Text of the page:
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Gladys Wood Elementary is Visited by Pararescuemen
Before writing their letters for Mail for Our Military, second grade teacher Colette LeVasseur wanted her students to learn first-hand what it might be like to be a military service member deployed away from home.
LeVasseur reached out to her brother, Senior Airmen Paul DuClos who works as a Pararescuemen in the Air Force at the 212 Rescue Squadron on the Joint Base Elmendorf-Richardson (JBER), to see if he would be willing to do a presentation for her students and get them inspired for their letters. Pararescuemen (also known as PJs) are elite members of the Air Force focused on emergency trauma and search and rescue.
DuClos enlisted the help of his friend and coworker Staff Sergeant Chris Krebs to bring photos, stories, and a tactical military vehicle to the second-grade classrooms. LeVasseur knew they would be a great resource for her students as DuClos and Krebs were both recently deployed to Iraq and have had experience on numerous search and rescue missions both overseas and in Alaska.
The pair shared thrilling photos depicting missions by the personnel of the 212 Rescue Squadron. One photo showed a pararescuemen being hoisted out of a helicopter over the ocean, another depicted a pararescuemen ice-climbing a bright blue glacier, and the last photo had three people geared-up, jumping out of the back of a plane into the clouds.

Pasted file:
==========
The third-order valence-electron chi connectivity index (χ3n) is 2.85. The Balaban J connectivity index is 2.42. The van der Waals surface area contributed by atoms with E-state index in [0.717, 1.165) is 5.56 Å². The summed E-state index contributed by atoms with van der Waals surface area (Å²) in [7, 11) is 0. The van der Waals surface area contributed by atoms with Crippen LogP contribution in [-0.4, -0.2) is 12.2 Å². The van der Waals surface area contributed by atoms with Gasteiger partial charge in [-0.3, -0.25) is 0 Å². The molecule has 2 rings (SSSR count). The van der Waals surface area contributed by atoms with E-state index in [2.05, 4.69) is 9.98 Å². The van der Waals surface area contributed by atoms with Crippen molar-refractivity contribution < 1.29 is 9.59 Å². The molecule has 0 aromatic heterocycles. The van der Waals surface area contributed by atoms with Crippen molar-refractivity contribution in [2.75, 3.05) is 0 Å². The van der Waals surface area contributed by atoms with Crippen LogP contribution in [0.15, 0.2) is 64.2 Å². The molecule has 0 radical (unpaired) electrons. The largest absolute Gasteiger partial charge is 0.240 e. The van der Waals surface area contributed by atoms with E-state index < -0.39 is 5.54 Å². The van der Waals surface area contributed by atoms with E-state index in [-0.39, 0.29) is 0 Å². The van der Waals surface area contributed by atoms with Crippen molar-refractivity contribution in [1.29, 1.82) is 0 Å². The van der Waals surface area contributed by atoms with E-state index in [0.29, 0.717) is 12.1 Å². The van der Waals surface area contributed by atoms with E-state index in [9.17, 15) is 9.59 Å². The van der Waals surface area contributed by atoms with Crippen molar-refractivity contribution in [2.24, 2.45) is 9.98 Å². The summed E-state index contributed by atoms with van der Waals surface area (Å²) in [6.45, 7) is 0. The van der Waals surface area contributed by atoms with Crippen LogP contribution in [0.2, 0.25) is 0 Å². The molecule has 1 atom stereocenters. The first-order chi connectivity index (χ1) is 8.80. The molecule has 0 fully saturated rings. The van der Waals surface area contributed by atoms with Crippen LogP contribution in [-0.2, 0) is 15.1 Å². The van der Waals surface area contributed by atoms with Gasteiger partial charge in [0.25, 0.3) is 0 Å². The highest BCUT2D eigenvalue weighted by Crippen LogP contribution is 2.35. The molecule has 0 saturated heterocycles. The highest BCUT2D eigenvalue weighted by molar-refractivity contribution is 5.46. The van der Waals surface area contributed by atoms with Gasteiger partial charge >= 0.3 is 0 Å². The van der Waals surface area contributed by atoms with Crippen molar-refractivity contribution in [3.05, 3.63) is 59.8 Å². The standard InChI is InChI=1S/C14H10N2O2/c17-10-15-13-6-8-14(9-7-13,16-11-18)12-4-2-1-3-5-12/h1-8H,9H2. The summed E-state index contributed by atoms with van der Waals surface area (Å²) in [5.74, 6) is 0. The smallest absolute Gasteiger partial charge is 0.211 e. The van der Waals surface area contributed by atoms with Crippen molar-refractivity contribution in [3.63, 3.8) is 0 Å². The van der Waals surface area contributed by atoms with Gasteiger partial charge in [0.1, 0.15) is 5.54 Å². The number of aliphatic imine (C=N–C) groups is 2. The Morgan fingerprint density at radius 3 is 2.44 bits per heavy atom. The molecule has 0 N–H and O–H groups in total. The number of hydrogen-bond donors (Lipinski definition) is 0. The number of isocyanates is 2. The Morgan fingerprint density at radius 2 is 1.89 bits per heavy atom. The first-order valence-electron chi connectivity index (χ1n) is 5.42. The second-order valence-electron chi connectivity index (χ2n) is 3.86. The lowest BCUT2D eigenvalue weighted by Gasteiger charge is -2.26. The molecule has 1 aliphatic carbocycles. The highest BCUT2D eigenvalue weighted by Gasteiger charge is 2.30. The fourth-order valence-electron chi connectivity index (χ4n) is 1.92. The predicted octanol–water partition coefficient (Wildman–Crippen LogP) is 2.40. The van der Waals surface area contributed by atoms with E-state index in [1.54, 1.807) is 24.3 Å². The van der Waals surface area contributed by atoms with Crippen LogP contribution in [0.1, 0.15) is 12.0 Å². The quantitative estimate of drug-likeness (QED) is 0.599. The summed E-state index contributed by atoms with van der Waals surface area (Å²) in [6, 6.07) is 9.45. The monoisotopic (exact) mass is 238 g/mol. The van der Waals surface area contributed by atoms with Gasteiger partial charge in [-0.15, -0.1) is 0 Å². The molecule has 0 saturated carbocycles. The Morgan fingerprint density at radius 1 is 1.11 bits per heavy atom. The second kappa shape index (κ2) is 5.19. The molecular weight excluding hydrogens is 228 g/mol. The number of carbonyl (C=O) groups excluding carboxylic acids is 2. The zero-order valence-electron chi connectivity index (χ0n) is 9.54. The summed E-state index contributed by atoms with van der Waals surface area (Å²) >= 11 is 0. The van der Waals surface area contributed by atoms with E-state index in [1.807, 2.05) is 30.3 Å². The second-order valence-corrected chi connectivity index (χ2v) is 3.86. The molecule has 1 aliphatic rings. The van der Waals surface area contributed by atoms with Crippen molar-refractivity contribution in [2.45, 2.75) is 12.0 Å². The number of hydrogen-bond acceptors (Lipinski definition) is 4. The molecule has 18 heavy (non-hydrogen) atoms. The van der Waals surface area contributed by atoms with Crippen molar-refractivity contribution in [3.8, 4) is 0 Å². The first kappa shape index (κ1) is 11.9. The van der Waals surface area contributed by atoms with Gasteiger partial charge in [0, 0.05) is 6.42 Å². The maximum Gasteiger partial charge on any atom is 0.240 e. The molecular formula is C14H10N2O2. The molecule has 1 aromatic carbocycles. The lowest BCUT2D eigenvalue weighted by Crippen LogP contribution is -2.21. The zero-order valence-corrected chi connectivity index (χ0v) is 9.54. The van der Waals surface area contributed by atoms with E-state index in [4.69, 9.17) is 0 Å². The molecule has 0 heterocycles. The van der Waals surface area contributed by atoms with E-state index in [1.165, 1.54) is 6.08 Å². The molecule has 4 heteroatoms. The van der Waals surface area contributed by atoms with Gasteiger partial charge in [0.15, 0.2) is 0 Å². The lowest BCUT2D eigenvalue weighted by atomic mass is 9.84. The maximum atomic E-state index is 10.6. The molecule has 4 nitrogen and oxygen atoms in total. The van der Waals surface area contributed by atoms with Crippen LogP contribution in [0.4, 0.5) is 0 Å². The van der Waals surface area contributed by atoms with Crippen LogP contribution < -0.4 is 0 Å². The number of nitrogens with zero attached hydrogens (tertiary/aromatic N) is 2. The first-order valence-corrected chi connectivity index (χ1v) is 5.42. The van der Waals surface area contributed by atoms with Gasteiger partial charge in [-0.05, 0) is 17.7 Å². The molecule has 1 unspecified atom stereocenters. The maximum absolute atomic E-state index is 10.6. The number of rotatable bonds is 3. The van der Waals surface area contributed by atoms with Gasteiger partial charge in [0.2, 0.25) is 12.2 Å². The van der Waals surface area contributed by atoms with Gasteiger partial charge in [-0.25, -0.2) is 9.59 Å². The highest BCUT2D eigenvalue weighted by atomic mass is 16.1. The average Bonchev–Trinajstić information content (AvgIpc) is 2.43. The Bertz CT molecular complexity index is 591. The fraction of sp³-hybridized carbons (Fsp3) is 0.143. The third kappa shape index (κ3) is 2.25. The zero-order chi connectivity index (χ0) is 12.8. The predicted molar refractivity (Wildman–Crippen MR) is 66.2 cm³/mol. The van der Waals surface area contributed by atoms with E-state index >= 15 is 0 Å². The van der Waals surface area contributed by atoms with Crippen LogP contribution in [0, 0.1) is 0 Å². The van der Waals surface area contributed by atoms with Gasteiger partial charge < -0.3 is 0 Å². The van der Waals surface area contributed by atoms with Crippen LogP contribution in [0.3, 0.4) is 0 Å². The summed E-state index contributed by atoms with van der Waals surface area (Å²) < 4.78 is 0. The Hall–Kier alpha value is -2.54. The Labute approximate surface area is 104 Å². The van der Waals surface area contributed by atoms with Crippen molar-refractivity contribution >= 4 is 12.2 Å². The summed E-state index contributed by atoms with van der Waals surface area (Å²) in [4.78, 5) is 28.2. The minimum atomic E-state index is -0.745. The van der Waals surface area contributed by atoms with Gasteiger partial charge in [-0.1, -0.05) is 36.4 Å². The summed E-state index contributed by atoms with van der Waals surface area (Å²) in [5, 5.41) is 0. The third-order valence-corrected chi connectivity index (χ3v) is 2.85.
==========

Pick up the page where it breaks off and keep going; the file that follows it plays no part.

Ecstatic about the images, the second graders immediately wanted to know more about what PJs do.
LeVasseur, first year teacher, began the project with the assistance of Gladys Woods’ other second grade teacher, Kimberly Weaver, who has been teaching at Gladys Wood since 1997. The two teachers planned for the visit by talking with students about what questions to ask military personnel.
“I was really impressed by the questions our students had,” LeVasseur explained. “They had the forethought to wonder what type of tactical gear PJs bring with them on search and rescue missions. They were curious about what type of landscape PJs most often have to rescue people from, and the methods used to make rescues in Alaska.”
Inspired by the visit, students rushed to their desks to begin their letters, which included drawings, thank you’s, and personal information like what sports they play, what their favorite movie is, or that they have a family member who is also serving in the military.
“We write letters to military personnel each year,” Weaver said. “It marks off a language arts and handwriting piece while also being a really encouraging project for the students. They put more thought and appreciation into a letter they know will make someone’s day while they’re deployed away from their families.”
This is the 55 anniversary for the program Mail for Our Military. The program collects cards from all over the country and mails them to service members serving world-wide, helping connect us all through handwritten letters in support of our American troops. The cards will go to the Persian Gulf, Afghanistan, Iraq, and other parts of the world by Christmas and then through the coming year.